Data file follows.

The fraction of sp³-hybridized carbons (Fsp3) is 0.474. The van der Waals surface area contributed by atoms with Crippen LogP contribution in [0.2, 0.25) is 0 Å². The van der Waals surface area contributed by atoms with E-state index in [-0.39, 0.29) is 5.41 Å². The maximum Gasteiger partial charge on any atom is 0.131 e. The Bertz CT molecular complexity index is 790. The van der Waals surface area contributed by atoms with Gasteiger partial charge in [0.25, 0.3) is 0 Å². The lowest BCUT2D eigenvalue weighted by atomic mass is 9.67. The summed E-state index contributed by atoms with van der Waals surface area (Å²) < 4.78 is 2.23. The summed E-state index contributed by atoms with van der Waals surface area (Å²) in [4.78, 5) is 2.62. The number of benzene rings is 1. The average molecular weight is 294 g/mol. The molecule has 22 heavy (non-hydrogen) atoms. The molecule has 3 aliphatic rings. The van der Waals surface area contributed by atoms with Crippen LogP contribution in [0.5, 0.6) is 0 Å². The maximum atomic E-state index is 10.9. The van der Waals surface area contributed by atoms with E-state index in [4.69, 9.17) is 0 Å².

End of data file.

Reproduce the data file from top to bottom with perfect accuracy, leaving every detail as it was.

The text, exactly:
The fraction of sp³-hybridized carbons (Fsp3) is 0.474. The van der Waals surface area contributed by atoms with Crippen LogP contribution in [0.2, 0.25) is 0 Å². The van der Waals surface area contributed by atoms with E-state index in [-0.39, 0.29) is 5.41 Å². The maximum Gasteiger partial charge on any atom is 0.131 e. The Bertz CT molecular complexity index is 790. The van der Waals surface area contributed by atoms with Gasteiger partial charge in [0.25, 0.3) is 0 Å². The lowest BCUT2D eigenvalue weighted by atomic mass is 9.67. The summed E-state index contributed by atoms with van der Waals surface area (Å²) < 4.78 is 2.23. The summed E-state index contributed by atoms with van der Waals surface area (Å²) in [4.78, 5) is 2.62. The number of benzene rings is 1. The average molecular weight is 294 g/mol. The molecule has 22 heavy (non-hydrogen) atoms. The molecule has 3 aliphatic rings. The van der Waals surface area contributed by atoms with Crippen LogP contribution in [0.5, 0.6) is 0 Å². The maximum atomic E-state index is 10.9. The van der Waals surface area contributed by atoms with E-state index in [4.69, 9.17) is 0 Å².